The largest Ebola outbreak since the discovery of the virus in 1976 is currently occurring in Western Africa. So far this outbreak has spread to 390 people in Guinea, 158 in Sierra Leone, and 58 in Liberia. Collectively, 338 of these patients have died from the disease, and this number continues to grow. The spread of the Ebola virus in this region has quickly outpaced any , the worst of which occurred in Uganda from 2000-01, where 425 cases were reported with a fatality rate of 53%.
On March 21, the Guinea Ministry of Health reported an illness among 49 individuals characterized by flu-like symptoms. Ebola was confirmed in these patients by specimens given to a laboratory in France. By March 30, the disease had been reported in neighbouring Liberia, and Sierra Leone in May. In late April it appeared that the outbreak was slowing, but it had a resurgence in late May.
Ebola is an aggressive viral disease with symptoms that mimic the flu, making misdiagnoses common. The symptoms, such as nausea, fever, headaches, and muscle pain can occur 2-21 days after being exposed to the virus. Some outbreaks have reached a fatality rate of up to 90%.
Outbreaks occur when the virus has been introduced to human beings through contact with the blood or secretions of animals in Africa such as infected fruit bats, monkeys, or forest antelopes. Once infected, human to human transmission occurs through contact with blood or other bodily fluids. People who have recovered from the disease can still transmit the virus for up to 7 weeks after recovery.
Ebola is classified as a Risk Group 4 Pathogen, which requires research of the virus be done in a Biosafety Level 4 laboratory to prevent exposure to researchers and the environment surrounding the facility. This is the highest level of protection, and only a handful of facilities worldwide meet the criteria. Unfortunately, this means research of the disease is very limited.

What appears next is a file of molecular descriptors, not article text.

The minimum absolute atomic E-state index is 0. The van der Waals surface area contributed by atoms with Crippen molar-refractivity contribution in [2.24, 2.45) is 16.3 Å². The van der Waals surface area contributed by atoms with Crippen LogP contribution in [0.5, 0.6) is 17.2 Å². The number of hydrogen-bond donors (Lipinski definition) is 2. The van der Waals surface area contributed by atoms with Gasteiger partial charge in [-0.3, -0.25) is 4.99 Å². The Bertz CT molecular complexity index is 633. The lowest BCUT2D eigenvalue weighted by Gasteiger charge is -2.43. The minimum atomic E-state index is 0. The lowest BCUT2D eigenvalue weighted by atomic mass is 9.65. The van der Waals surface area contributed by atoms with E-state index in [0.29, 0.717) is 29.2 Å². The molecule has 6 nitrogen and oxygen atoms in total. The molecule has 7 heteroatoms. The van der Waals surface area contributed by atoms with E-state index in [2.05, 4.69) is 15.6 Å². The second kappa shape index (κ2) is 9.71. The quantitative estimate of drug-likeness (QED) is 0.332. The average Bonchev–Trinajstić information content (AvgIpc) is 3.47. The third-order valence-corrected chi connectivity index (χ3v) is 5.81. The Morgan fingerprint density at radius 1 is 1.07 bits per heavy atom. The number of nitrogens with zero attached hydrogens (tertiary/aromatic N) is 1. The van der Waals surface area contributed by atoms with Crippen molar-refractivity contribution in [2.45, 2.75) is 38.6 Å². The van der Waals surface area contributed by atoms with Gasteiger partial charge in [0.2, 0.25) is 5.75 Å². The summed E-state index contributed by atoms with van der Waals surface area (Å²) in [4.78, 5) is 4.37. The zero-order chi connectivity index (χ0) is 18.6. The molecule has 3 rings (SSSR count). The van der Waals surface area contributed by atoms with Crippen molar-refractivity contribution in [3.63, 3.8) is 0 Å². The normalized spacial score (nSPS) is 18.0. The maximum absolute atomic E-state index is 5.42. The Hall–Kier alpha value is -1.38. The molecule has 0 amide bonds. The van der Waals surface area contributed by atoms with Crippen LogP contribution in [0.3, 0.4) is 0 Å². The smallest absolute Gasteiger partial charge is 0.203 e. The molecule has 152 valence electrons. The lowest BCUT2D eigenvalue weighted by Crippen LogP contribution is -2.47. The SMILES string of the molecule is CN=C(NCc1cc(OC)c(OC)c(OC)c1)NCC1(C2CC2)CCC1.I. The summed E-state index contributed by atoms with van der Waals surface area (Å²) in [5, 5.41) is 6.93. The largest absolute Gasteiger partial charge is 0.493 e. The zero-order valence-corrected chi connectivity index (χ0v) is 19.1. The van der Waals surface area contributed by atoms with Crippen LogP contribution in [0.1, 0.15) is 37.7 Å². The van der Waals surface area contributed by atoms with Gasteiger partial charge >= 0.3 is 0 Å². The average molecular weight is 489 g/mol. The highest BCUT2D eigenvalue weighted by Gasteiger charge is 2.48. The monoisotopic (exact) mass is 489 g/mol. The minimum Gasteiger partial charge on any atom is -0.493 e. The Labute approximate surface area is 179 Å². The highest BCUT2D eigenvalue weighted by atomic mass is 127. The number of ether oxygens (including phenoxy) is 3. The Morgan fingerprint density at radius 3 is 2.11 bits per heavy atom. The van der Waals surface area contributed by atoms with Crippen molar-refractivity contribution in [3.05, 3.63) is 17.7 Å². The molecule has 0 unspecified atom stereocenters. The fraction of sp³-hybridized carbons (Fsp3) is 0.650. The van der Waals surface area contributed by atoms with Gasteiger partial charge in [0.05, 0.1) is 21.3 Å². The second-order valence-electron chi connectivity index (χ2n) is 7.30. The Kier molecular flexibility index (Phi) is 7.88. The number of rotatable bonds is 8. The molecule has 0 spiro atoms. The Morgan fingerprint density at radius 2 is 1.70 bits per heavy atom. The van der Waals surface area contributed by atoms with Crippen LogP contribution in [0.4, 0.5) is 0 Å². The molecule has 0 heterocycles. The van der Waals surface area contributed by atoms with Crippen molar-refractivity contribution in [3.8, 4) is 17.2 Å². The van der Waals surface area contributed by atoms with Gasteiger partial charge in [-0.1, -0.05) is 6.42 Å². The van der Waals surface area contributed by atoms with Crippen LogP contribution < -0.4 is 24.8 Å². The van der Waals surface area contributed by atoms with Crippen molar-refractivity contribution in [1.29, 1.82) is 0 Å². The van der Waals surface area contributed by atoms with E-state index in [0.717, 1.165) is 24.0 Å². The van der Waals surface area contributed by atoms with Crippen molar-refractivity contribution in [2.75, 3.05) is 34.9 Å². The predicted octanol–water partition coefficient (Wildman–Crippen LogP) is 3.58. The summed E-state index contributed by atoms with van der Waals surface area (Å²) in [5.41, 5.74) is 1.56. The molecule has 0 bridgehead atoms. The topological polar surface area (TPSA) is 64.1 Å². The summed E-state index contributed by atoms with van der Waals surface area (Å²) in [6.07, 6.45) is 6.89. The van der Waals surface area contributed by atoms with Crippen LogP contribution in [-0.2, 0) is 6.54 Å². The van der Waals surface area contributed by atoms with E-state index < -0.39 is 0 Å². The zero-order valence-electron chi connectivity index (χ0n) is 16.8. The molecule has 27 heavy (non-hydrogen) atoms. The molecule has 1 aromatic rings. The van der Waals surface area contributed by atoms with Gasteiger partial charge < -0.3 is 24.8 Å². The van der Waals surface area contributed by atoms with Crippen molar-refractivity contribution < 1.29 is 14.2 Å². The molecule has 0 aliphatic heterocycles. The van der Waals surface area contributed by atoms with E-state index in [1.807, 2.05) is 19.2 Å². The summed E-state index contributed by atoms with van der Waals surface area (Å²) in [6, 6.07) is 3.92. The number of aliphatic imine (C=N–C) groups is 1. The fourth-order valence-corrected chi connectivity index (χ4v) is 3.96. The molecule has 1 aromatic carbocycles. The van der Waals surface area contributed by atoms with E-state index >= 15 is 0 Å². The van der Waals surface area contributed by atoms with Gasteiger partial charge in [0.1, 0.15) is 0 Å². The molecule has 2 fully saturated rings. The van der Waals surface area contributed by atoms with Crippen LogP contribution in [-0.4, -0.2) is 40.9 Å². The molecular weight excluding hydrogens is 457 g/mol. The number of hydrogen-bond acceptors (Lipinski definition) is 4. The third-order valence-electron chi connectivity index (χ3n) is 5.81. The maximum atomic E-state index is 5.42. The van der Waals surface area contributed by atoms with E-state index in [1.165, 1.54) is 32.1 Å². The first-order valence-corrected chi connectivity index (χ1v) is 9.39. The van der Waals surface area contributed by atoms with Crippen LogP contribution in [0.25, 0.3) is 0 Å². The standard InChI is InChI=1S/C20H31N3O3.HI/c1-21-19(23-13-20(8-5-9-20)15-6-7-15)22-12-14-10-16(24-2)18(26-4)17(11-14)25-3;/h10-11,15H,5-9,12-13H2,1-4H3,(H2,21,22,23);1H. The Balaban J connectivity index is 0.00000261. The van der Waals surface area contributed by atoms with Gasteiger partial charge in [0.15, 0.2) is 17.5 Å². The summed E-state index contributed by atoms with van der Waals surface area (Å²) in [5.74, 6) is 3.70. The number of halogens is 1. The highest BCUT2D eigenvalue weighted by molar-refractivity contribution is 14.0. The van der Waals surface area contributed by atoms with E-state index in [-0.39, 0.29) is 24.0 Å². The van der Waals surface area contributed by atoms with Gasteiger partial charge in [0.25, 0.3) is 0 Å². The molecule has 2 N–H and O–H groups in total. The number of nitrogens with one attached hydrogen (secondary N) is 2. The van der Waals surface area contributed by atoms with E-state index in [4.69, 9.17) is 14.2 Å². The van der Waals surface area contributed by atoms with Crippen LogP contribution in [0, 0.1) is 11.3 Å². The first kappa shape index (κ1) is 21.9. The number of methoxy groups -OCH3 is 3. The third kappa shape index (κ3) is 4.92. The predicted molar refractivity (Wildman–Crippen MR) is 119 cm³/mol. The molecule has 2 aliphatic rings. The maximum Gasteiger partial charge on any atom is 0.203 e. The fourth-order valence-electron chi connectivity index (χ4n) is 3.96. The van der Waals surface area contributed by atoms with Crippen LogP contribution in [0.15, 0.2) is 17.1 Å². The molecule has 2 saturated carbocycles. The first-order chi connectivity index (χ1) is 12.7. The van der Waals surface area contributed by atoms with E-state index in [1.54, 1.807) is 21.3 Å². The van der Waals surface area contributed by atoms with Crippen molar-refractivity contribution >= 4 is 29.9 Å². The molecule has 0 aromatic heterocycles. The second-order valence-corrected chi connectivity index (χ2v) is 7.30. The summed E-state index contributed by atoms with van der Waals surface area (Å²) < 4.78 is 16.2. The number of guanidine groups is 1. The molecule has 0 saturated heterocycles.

No vaccines, treatments, or drug therapies are available for Ebola. Supportive care can be provided to sick patients, but the only way to reduce human infection and death from the disease is to raise awareness of symptoms and infection control methods.
This is the first time that Ebola has broken out in West Africa, and a lack of understanding of the disease is contributing to suspicion of health care facilities. Also, traditional funerals are still heavily practiced, where the body is laid out for an extended period of time and mourners often physically touch the deceased. This puts attendees at great risk of contracting and spreading the virus. The general lack of knowledge and mistrust of western medicine has contributed highly to this outbreak.
To combat the spread of the disease, the WHO recommends that educational public health messages should focus on reducing contact with infected animals, not eating raw meat, avoiding direct or close contact with ebola patients, and informing the public about the importance of prompt burial of the dead.
Médecins Sans Frontières (MSF) has stated that the situation in Western Africa is “”, and that the organization has reached its limits in its ability to help fight the spread of disease. The Global Outbreak Alert and Response Network is requesting additional support to help prevent transmission. Regional and International cooperation is required to coordinate infection control measures. No current trade or travel restrictions are recommended for the affected countries at this time.